Ten Second Review
There’s a lot to like about Skoda’s Roomster. It’s space, its simplicity, its innovation - all this makes it an easy car to live with and the TSI petrol engines are another boon. Decent performance and economy are enough to make you question the need to pay more for a diesel. The Roomster’s unusual looks may be a turn-off for some but otherwise it’s a top supermini-MPV.
Since the Roomster was launched, it’s the diesel engines that have been the most popular choice amongst buyers. The petrol options were either too weedy to cope or too thirsty but then Skoda introduced the 1.2 TSI unit. This modern small petrol engine promises the economy of a 1.2-litre petrol with the urge of a 1.6. Should Roomster customers be giving it serious consideration alongside the more expensive diesels?
It’s often claimed that an engine can bring car buyers the performance of a larger unit with the economy of a smaller one and we’ve learned to take such grandstanding with a pinch of salt. The 1.2 TSI unit might, however, be able to justify the hype. The Roomster has had a 1.2-litre petrol engine since launch but the bog standard 60bhp unit can only manage 48mpg and takes a laborious 16.5s to reach 60mph. The 105bhp 1.6-litre petrol engine that also served the Roomster in its early days was usefully quicker with a 10.9s 0-60mph trip, but sub-40mpg economy isn’t what you want in a small family car.
The 1.2 TSI powerplant uses a turbocharger and direct fuel injection to turn in figures that will impress anyone who’s familiar with the Roomster’s older petrol engines. It’s available in 85 or 105bhp guises that respectively achieve 12.6s and 10.9s times for 0-60mph acceleration. Better still, both manage an identical and commendable 49.6mpg on the combined cycle. Five-speed manual gearboxes are standard but the 105bhp engine is also available with the excellent 7-speed DSG automatic transmission.
Design and Build
The basic shape of the Roomster owes a lot to the small vans you see out and about making deliveries or ferrying tradesmen and their tools from A to B. There’s no van version of the Roomster but Skoda has cleverly borrowed elements of LCV design because it’s so space efficient. In effect, the Roomster is a car of two halves. The area occupied by the driver and front passenger feels very much like that of a conventional family hatchback. But as you progress rearward, the vehicle’s van-like silhouette pays dividends. The roofline steps up, allowing the rear seats to be mounted 46mm higher than those in the front: this boosts the space available to passengers. Leg and headroom are both extremely generous and there’s a light, airy feel to the space thanks to the large windows.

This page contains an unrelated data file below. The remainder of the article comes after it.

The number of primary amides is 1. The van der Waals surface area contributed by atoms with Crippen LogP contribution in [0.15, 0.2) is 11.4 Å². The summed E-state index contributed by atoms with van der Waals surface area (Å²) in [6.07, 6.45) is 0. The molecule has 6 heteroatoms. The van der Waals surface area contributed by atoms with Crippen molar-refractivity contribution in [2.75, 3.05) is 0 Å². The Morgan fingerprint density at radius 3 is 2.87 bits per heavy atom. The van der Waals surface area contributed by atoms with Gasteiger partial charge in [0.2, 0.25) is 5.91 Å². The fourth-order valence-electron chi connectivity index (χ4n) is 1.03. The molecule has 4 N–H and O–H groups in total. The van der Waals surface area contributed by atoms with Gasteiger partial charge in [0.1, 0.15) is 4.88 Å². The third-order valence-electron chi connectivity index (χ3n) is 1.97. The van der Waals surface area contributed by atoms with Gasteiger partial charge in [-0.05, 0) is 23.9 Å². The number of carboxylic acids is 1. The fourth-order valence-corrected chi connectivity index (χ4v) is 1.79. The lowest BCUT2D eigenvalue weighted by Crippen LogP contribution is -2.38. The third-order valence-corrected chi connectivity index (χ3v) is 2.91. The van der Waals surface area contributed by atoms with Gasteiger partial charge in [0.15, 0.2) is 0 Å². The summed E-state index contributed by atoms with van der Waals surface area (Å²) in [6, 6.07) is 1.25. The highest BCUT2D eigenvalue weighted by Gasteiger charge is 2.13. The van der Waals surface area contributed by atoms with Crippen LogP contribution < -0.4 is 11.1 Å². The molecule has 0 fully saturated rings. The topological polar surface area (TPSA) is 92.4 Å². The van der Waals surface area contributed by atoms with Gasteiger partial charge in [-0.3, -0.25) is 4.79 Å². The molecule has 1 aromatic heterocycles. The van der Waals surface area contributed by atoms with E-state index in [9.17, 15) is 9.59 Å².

The rear seating has also been thoughtfully designed. All three sections of the rear bench are individually foldable and removable. They also recline as well as sliding fore and aft so that owners can choose either to maximise passenger legroom or to bump up capacity in the extremely generous boot behind.
This boot is accessed through a large tailgate which lifts to reveal a capacity of 450 litres. Then, depending on the position of the rear seats, owners have the option of increasing that cargo space right up to a truly van-like 1,780 litres - which is achieved when all three seats are positioned in the garage at home.
Market and Model
If the 1.2 TSI petrol Roomsters are to rival the diesel alternatives in the public’s affections, they’ll need tight pricing. Things look good here, particularly because the 1.6-litre TDI CR diesel powerplants are not offered in entry-level S trim. This means that the cheapest Roomster diesel is around £2,600 more than the cheapest 1.2 TSI petrol. The premium shrinks to around £1,300 if you compare trim levels like for like but it’s still quite a gap on a car like the Roomster.
In general terms, the Roomster is priced affordably across its S, SE and Scout trim levels. It’s competitive against van-based rivals such as Citroen’s Berlingo Multispace and Renault’s Kangoo but looks particularly affordable next to supermini-MPVs such as Vauxhall’s Meriva, Nissan’s NOTE and another Renault, the Modus. The Scout trim level at the top of the range adds off-roader styling to the package but whether that’s something you want will be a matter of personal taste.
Cost of Ownership
On grounds of price, 1.2 TSI petrol versions of the Roomster have an edge but diesel fights back if it’s running costs that are the biggest concern. The 49.6mpg achieved by both of the 1.2 TSI engines is very creditable but the 1.6 TDI CR diesels return over 60mpg. It’s a similar situation with the all-important CO2 emissions, a decent 134g/km for the petrols but 124g/km for the diesels.
A further spanner is inserted into the works of the case for petrol by the diesel-powered Roomster Greenline. This specially modified model chips in with 67.3mpg and emissions of 109g/km. In the end, as usual, the decision you’ll make over the cost-effectiveness of any car like this depends on how much mileage you’re likely to do in it.